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To help our bees, you first have to know them

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So you want to help save the bees? That's great, but first of all, you'll need to get to know your bees.

From a conservation perspective, it's the wild bees as opposed to managed bees that we need to be focusing on. As plant pollinators, they are the ones that do most of the heavy lifting, yet they get the least attention.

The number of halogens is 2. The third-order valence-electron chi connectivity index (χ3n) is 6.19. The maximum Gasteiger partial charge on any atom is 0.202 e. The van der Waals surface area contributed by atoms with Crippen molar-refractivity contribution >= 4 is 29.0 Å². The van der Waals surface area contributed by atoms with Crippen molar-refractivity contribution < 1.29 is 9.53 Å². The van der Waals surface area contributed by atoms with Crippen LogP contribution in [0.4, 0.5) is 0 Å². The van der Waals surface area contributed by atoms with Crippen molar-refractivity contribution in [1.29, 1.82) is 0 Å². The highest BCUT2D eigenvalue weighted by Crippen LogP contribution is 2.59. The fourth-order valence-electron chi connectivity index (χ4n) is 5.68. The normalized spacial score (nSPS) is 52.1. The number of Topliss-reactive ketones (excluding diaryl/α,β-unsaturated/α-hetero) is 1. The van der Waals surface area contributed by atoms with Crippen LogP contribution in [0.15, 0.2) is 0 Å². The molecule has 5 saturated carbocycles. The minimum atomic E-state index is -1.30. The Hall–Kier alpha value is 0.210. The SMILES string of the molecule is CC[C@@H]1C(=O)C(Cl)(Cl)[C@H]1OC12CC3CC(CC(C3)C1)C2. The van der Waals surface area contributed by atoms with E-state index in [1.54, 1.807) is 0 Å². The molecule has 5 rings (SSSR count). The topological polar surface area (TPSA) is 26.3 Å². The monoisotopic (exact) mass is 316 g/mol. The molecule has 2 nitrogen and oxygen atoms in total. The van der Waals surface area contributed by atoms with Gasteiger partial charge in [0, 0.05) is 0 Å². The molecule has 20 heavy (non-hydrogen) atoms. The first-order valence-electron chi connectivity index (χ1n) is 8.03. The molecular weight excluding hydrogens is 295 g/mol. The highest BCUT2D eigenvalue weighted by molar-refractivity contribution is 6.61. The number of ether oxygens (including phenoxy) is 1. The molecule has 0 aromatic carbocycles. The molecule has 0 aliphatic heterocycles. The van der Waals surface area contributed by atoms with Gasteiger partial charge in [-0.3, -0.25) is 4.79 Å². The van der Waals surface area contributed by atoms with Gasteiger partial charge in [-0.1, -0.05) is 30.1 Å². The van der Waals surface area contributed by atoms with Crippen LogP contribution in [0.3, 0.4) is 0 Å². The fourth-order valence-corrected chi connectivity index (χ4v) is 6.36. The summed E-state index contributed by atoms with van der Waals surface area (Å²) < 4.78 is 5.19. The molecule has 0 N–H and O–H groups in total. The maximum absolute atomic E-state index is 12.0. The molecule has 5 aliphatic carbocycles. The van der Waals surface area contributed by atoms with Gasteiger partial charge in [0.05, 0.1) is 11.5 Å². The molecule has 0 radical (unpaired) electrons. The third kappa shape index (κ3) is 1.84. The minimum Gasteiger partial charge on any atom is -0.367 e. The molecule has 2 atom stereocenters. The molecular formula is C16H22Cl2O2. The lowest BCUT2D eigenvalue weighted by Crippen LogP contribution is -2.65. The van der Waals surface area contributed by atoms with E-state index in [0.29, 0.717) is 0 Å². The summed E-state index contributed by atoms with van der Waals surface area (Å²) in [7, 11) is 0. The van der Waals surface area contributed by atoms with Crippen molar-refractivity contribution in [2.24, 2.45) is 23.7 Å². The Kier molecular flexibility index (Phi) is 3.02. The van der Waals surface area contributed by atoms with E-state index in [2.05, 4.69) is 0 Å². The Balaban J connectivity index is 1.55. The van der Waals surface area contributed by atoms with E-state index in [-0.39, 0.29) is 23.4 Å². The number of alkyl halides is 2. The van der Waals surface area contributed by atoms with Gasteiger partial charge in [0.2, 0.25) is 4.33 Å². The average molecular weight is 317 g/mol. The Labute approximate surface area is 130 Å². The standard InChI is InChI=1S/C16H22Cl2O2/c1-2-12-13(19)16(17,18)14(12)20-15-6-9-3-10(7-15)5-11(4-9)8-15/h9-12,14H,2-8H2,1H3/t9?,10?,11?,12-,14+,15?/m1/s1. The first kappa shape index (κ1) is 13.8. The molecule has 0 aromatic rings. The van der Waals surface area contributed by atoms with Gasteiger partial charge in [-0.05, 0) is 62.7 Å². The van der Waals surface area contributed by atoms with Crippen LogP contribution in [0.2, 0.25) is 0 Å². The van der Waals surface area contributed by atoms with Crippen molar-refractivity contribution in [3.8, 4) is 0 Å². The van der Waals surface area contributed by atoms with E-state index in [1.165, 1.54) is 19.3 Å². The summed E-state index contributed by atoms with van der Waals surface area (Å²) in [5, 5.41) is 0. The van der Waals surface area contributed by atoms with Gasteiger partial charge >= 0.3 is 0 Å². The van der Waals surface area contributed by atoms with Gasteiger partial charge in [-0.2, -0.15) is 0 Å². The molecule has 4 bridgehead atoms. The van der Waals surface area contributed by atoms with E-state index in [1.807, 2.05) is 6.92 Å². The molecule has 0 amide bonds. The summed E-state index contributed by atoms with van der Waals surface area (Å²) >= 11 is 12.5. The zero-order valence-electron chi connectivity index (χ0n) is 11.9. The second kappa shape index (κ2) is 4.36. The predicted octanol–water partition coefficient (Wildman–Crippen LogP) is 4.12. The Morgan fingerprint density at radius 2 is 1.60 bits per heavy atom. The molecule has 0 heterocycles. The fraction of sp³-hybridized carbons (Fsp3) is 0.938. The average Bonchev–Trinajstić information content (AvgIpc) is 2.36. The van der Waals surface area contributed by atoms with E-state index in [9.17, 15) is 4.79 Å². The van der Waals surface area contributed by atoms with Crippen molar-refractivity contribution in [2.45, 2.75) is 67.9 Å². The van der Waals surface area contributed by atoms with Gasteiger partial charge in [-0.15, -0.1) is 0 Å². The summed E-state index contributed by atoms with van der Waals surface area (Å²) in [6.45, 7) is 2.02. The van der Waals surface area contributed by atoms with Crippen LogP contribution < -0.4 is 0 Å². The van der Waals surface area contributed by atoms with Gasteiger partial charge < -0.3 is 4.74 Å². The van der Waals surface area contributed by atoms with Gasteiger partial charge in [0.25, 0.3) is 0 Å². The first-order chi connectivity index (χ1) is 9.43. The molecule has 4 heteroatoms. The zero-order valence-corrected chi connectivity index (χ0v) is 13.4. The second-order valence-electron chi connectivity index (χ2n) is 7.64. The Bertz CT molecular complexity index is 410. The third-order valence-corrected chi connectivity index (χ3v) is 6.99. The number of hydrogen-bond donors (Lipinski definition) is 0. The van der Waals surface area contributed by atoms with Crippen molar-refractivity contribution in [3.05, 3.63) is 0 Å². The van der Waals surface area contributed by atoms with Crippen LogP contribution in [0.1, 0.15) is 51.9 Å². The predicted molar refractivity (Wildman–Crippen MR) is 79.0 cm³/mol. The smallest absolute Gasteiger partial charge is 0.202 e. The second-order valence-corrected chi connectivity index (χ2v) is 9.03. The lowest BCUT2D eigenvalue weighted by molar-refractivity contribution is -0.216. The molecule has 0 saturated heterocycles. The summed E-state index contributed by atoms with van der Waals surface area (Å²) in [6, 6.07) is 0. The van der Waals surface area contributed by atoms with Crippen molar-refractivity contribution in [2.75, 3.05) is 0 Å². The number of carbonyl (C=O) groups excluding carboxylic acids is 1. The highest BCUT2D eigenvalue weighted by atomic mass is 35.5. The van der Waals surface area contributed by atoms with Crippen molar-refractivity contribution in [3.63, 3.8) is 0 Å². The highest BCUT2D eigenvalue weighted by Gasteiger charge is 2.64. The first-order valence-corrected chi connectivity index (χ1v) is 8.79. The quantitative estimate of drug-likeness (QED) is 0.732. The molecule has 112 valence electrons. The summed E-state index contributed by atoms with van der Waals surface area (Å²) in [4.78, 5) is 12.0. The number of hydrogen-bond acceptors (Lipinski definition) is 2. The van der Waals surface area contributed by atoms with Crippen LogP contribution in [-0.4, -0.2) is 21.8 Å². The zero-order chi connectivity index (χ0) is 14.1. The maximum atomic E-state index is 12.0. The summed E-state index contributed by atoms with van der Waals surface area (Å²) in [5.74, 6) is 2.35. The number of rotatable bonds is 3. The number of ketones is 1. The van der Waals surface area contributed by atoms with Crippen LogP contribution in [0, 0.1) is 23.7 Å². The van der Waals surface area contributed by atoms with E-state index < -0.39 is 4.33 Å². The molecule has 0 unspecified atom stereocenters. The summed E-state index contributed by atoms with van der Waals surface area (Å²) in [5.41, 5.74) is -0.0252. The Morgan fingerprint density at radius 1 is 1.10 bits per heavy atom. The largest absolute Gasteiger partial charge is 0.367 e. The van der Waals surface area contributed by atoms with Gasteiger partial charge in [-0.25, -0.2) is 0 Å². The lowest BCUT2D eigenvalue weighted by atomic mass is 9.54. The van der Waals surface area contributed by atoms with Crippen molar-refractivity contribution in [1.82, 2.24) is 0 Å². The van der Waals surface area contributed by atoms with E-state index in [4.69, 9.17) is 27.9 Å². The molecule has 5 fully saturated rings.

Dr. Sheila Colla, a conservation biologist at York University, states many people believe honeybees are wild bees. They are not. Honeybees are for honey production and pollination of some crops, they are not even native to North America. Sheila decries the lack of knowledge about native bees of which Ontario has over 350 species, most of them ground nesters, saying, "even the most avid naturalist groups don't know about the diversity of our wild bees."

Why the confusion about the kinds of bees in need of our help?

Many people became more concerned when beekeepers called for support to fight neonicotinoids (insecticides), "but they made it seem like this was the biggest threat, when in fact it is one of many," Sheila says.

According to Sheila, pathogens from managed bees and diseases spillover are the biggest........

© Peterborough Examiner